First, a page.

Chicken Kiev

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Chicken Kiev
Chicken Kiev - Ukrainian East Village restaurant.jpg
Chicken Kiev cut open
Alternative names Côtelette de volaille, suprême de volaille à la Kiev
Course Main
Place of origin Russian Empire
Serving temperature hot
Main ingredients Chicken breast, garlic butter, herbs, bread crumbs
Cookbook: Chicken Kiev  Media: Chicken Kiev

Chicken Kiev (Ukrainian: котлета по-київськи, kotleta po-kyivsky, Russian: котлета по-киевски, kotleta po-kiyevski; literally "cutlet Kiev-style") is a popular dish of chicken fillet pounded and rolled around cold butter, then coated with eggs and breadcrumbs, and either fried or baked.[1][2] The dish is also known in Russian, Ukrainian and Polish cuisines as côtelette de volaille (Russian: котлета де-воляй, tr. kotleta de-volyay, Polish: kotlet de volaille).[3][4][5][6] The French de volaille means "of poultry" but denotes almost exclusively chicken dishes in French cookbooks.[7] The French name means thus simply "chicken cutlet". As fillets are often referred to as suprêmes in French cookery,[8] the dish is also named suprême de volaille à la Kiev.[9][10]


The history of the dish is not well documented, and various sources make controversial claims about its origin.

Côtelette de volaille[edit]

Despite the original French name, the recipe is unknown in French cuisine, where the term côtelette de volaille refers to chicken breasts in general[11] and is used synonymously with chicken fillet or suprême.[8] The French term also denotes a minced chicken cutlet-shaped patty.[12][13][14] The general Russian term for chicken cutlets, kurinaya kotleta (куриная котлета), refers predominantly to minced cutlets, whereas kotleta de-voliay is applied exclusively to the stuffed chicken breast dish. The latter name appears in the pre- and post-revolutionary Russian literature (in cookbooks,[3] as well as in fiction[15][16][17][18][19]) since the beginning of the 20th century and is usually mentioned as a common restaurant dish.[15][16][17][18][19]

The recipe in the classical Russian cookery textbook The Practical Fundamentals of the Cookery Art by Pelageya Alexandrova-Ignatieva (which had eleven editions between 1899–1916) includes a complex stuffing similar to quenelle (a mixture of minced meat, in this case the rest meat of chicken, and cream) but with butter added. It also points out that "the cutlets de volaille are made from whole chicken fillets, in the same way as the game cutlets à la Maréchale".[20] The recipe is preceded by a similar one for grouse cutlets à la Maréchale with a quenelle and truffle stuffing.[21]

The term à la Maréchale ("marshal-style") denotes in French cookery tender pieces of meat, such as cutlets, escalopes, sweetbreads, or chicken breasts, which are treated à l'anglais ("English-style"), i.e. coated with eggs and breadcrumbs, and sautéed.[22][23] According to the Russian food historian William Pokhlyobkin, dishes à la Maréchale were created in France during the reign of Louis XIV and were introduced to Russia after the victory over Napoleon in 1814.[24] Numerous recipes of such dishes, some of them with stuffings, are described both in Western and Russian cookbooks of the 19th century. Among the stuffed versions, on finds recipes for a rabbit à la Maréchale filled with duxelles[25] and a fowl fillet à la Maréchale stuffed with truffles and herbs in The Modern Cook (1859) by Charles Elmé Francatelli.,[26] and a similar filet de poulets à la Maréchale with herbs and forcemeat in La cuisine classique by Urbain Dubois (1868).[27] Elena Molokhovets' A Gift to Young Housewives, the most successful Russian cookbook of the 19th century, has included since its first edition in 1861 an elaborate recipe for grouse à la Maréchale stuffed with madeira sauce with champignons and truffles.[28]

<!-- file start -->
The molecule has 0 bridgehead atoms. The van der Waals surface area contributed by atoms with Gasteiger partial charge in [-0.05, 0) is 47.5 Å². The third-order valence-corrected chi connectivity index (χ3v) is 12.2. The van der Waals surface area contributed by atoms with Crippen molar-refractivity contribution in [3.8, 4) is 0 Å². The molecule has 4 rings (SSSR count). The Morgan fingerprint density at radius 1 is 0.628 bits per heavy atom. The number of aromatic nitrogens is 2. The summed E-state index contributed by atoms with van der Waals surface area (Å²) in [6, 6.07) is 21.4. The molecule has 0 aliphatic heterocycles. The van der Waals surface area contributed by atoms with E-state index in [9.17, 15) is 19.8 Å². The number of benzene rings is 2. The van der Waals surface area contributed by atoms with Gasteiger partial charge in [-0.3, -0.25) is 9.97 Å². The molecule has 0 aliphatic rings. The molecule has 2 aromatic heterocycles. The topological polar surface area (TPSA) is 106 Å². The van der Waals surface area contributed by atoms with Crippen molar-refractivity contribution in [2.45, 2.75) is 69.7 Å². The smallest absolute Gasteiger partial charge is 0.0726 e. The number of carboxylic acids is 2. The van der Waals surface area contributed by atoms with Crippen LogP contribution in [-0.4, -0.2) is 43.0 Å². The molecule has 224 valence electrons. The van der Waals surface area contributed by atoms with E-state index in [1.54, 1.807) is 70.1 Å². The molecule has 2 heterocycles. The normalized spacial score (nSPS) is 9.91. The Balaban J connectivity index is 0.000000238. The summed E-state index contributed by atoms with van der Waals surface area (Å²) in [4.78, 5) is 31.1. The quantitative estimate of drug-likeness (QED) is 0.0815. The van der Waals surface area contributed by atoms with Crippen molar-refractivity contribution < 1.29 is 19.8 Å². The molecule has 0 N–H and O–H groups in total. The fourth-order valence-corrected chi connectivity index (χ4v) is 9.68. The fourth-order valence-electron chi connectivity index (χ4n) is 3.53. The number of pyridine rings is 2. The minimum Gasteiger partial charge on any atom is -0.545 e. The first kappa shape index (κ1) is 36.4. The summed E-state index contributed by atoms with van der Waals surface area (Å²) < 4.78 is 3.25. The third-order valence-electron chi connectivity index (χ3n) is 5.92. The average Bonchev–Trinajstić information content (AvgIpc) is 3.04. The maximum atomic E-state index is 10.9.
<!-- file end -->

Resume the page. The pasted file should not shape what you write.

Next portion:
The Russian Tea Room Cookbook notes that chicken Kiev was "most likely … a creation of the great French chef Carême at the Court of Alexander I."[29] Marie-Antoine Carême spent just several months of the year 1818 in St. Petersburg,[30] but made a profound impact on Russian cuisine at this short time.[31] The reforms carried out by his followers introduced in particular meat cuts, such as cutlets, steaks, escalopes etc. into Russian cookery.[31] However, it is unknown whether it was Carême who created the Russian côtelette de volaille.

Pozharsky cutlet[edit]

The main difference between the old time côtelette de volaille and the modern chicken cutlet Kiev-style is that the elaborate stuffings of côtelette de volaille are replaced by butter.[32] The use of butter for chicken cutlets has been known in Russian cuisine at least since the invention of the Pozharsky cutlet in the first half of the 19th century. The Pozharsky cutlets are breaded ground chicken patties for which butter is added to minced meat. This results in an especially juicy and tender consistency. The dish was a widely appraised invention of the 19th-century Russian cuisine which was also adopted by French haute cuisine and subsequently by the international cuisine.[33][34][35][36]